Over Colorado College’s spring break, a lengthy white supremacist diatribe, which specifically targeted Deans Mike Edmonds and Rochelle Mason, was sent through an encrypted email service to a large portion of the CC community.
In the weeks since, students, faculty, and staff have remarked that events like this are not isolated incidents, but rather manifestations of the white supremacy that underlies our country and our campus. In light of other recent racist events at CC—like the Yik Yak comment referenced in the email—this is an important lesson. It is, in other words, a mistake to think that racist messages like these are written by people who are entirely unrelated to our community and its culture. There are aspects of our community that make some people feel that it’s socially permissible to believe in and express racism, at least in certain circles. A racist joke, for example, does not come from nowhere; it’s a social action that someone feels it’s permissible, or at least possible, to take.
To be clear, most people at CC are not white supremacists. But white students and faculty who maintain a belief in racial equality have certainly benefited from being white. This privilege is clearly distinct from overt racism, but the two are related because certain elements of white privilege are what make some people feel that it’s permissible to express racism. And although we cannot directly change an anonymous bigot’s views, we can certainly change the aspects of our community that reinforce and foster racist lies. These aspects are what I’ll focus on here.
Allan G. Johnson, a white sociologist and former professor at Wesleyan University, gave a lecture in which he delineated a few specific characteristics of white privilege. First, because of long-standing racism and bias, race is reflected in power structures. This means that as you look to the top tiers of any hierarchy in a society characterized by white privilege, you’ll tend to see white people. And as you look at the lower tiers of the hierarchy, you’ll tend to see people of color. If you see a person of color in a position of control, you’ll probably notice it as an exception to the rule.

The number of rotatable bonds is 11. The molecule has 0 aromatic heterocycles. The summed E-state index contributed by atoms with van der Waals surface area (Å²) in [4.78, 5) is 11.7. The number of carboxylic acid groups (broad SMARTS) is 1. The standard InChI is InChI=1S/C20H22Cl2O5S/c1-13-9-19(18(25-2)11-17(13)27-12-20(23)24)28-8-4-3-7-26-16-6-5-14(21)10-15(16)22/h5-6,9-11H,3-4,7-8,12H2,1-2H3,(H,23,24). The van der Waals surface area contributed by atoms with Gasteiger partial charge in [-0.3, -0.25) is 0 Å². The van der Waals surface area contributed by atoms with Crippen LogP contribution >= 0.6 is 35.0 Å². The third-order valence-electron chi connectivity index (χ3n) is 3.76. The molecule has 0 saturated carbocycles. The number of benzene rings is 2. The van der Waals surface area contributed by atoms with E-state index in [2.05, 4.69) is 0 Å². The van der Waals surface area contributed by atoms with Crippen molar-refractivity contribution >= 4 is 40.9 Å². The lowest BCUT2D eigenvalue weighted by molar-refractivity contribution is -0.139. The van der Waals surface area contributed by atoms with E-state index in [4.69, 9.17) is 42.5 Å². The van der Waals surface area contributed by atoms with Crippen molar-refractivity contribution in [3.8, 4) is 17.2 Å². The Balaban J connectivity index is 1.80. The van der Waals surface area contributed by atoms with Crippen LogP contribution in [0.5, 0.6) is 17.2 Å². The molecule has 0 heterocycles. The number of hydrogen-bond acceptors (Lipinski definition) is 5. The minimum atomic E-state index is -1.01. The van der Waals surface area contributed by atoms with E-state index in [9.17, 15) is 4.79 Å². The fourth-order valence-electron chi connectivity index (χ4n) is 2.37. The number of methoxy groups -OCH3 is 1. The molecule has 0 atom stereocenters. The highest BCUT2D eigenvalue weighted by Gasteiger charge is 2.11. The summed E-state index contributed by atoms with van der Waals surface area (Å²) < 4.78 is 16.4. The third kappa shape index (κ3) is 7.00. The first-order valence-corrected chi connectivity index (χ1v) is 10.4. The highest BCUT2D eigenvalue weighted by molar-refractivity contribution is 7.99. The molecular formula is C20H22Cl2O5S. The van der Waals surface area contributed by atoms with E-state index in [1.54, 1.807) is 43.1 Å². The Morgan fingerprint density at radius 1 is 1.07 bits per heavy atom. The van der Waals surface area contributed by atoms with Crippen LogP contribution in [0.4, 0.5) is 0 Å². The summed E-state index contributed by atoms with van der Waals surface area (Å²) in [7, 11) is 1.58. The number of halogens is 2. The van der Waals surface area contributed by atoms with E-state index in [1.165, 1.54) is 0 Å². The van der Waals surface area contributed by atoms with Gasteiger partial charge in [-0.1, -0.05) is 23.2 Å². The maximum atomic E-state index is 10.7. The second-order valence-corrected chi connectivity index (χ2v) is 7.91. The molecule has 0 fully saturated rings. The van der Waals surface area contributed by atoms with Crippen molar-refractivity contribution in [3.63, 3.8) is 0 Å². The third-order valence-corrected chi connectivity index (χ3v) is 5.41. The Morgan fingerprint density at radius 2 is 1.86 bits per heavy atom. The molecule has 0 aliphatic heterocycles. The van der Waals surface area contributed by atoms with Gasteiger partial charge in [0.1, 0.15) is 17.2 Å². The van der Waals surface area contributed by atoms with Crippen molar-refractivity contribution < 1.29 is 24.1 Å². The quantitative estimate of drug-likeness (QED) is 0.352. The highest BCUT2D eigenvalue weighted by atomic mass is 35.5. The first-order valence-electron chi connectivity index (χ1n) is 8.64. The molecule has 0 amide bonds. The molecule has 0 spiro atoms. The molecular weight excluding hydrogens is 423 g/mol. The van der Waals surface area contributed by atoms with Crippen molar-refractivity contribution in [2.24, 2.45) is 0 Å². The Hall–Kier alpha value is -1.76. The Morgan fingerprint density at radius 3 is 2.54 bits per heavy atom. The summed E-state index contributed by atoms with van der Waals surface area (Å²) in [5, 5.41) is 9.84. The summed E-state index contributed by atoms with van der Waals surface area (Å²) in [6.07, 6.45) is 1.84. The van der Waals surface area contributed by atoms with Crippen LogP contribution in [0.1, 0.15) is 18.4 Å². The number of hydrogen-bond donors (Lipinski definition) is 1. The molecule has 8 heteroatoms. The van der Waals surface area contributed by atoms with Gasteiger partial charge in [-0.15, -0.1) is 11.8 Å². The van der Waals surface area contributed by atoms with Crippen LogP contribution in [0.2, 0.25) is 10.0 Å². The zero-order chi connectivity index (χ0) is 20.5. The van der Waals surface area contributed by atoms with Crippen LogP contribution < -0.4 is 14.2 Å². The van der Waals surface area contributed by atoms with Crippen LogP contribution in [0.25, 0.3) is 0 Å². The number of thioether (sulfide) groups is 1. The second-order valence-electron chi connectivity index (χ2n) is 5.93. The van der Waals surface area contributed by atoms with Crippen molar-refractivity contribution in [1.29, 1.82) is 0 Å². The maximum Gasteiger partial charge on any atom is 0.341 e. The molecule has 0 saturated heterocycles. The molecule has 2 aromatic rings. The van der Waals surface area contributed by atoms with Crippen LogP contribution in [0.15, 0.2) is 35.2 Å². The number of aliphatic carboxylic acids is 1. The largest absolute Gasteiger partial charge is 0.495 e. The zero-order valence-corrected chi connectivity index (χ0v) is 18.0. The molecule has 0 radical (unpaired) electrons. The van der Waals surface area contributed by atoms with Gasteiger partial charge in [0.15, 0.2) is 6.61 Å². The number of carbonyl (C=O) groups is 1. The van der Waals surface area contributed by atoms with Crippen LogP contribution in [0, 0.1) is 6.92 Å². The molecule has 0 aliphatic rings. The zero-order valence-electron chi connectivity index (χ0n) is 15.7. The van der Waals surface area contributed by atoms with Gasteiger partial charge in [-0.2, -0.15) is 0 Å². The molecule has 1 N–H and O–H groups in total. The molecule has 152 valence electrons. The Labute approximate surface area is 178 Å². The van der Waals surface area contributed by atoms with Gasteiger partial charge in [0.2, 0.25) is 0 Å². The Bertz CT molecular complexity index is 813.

This is true of CC. High-level positions tend to be held by white people, and Deans Edmonds and Mason are exceptions to the rule. The author of the email targeted them precisely because their exceptional success threatens the continuation of white supremacy. They have succeeded despite the benefits afforded to white peers, and that they have succeeded in the face of disadvantage means Deans Edmonds and Mason had to be especially talented to get where they are—the opposite of what the author claims.
We can also see what Johnson observed operating within Cipher. The magazine’s staff and writers are predominately white, and the percentage of students of color involved in the magazine is lower than the percentage of students of color at CC (which is roughly 24 percent, according to the college). This is partly because, for a number of reasons, people of color have long been excluded from journalism as a whole.
Johnson says that social systems give their participants “paths of least resistance”—they facilitate particular ways of behaving and discourage others. The American social system, for example, encourages us to enact behaviors like being timely and tipping waiters. And some paths (like tipping) are more encouraged than others (like being timely). In terms of white privilege, the path of least resistance is to accept—and perhaps to not even see—racialized power structures. But we need not mindlessly follow the path that has been laid out for us. By recognizing and trying to dismantle these structures, we can step off the path of least resistance.